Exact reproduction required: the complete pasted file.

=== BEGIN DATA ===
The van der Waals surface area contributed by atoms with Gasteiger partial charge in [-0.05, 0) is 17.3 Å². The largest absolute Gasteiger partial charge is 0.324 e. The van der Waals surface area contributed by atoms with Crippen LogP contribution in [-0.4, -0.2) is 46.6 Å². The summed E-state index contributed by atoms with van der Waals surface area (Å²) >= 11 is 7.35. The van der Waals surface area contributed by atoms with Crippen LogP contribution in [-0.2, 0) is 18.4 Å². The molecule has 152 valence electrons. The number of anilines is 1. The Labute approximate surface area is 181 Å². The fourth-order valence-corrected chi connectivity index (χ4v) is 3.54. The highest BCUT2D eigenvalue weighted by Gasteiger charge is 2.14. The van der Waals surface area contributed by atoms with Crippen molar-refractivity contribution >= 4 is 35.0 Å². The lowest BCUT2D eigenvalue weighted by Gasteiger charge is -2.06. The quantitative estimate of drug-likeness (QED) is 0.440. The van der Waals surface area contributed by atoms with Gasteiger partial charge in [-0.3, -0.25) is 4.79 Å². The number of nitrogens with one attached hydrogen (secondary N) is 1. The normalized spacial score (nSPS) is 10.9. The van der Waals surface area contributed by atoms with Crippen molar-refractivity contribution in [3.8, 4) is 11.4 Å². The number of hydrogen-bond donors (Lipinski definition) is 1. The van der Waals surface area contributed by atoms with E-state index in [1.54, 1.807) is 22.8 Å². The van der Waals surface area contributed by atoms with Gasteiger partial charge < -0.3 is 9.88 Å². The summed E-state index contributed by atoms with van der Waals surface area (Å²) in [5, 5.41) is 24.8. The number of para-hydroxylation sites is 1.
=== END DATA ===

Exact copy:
The van der Waals surface area contributed by atoms with Gasteiger partial charge in [-0.05, 0) is 17.3 Å². The largest absolute Gasteiger partial charge is 0.324 e. The van der Waals surface area contributed by atoms with Crippen LogP contribution in [-0.4, -0.2) is 46.6 Å². The summed E-state index contributed by atoms with van der Waals surface area (Å²) >= 11 is 7.35. The van der Waals surface area contributed by atoms with Crippen LogP contribution in [-0.2, 0) is 18.4 Å². The molecule has 152 valence electrons. The number of anilines is 1. The Labute approximate surface area is 181 Å². The fourth-order valence-corrected chi connectivity index (χ4v) is 3.54. The highest BCUT2D eigenvalue weighted by Gasteiger charge is 2.14. The van der Waals surface area contributed by atoms with Crippen molar-refractivity contribution >= 4 is 35.0 Å². The lowest BCUT2D eigenvalue weighted by Gasteiger charge is -2.06. The quantitative estimate of drug-likeness (QED) is 0.440. The van der Waals surface area contributed by atoms with Gasteiger partial charge in [-0.3, -0.25) is 4.79 Å². The number of nitrogens with one attached hydrogen (secondary N) is 1. The normalized spacial score (nSPS) is 10.9. The van der Waals surface area contributed by atoms with Crippen molar-refractivity contribution in [3.8, 4) is 11.4 Å². The number of hydrogen-bond donors (Lipinski definition) is 1. The van der Waals surface area contributed by atoms with E-state index in [1.54, 1.807) is 22.8 Å². The van der Waals surface area contributed by atoms with Gasteiger partial charge < -0.3 is 9.88 Å². The summed E-state index contributed by atoms with van der Waals surface area (Å²) in [5, 5.41) is 24.8. The number of para-hydroxylation sites is 1.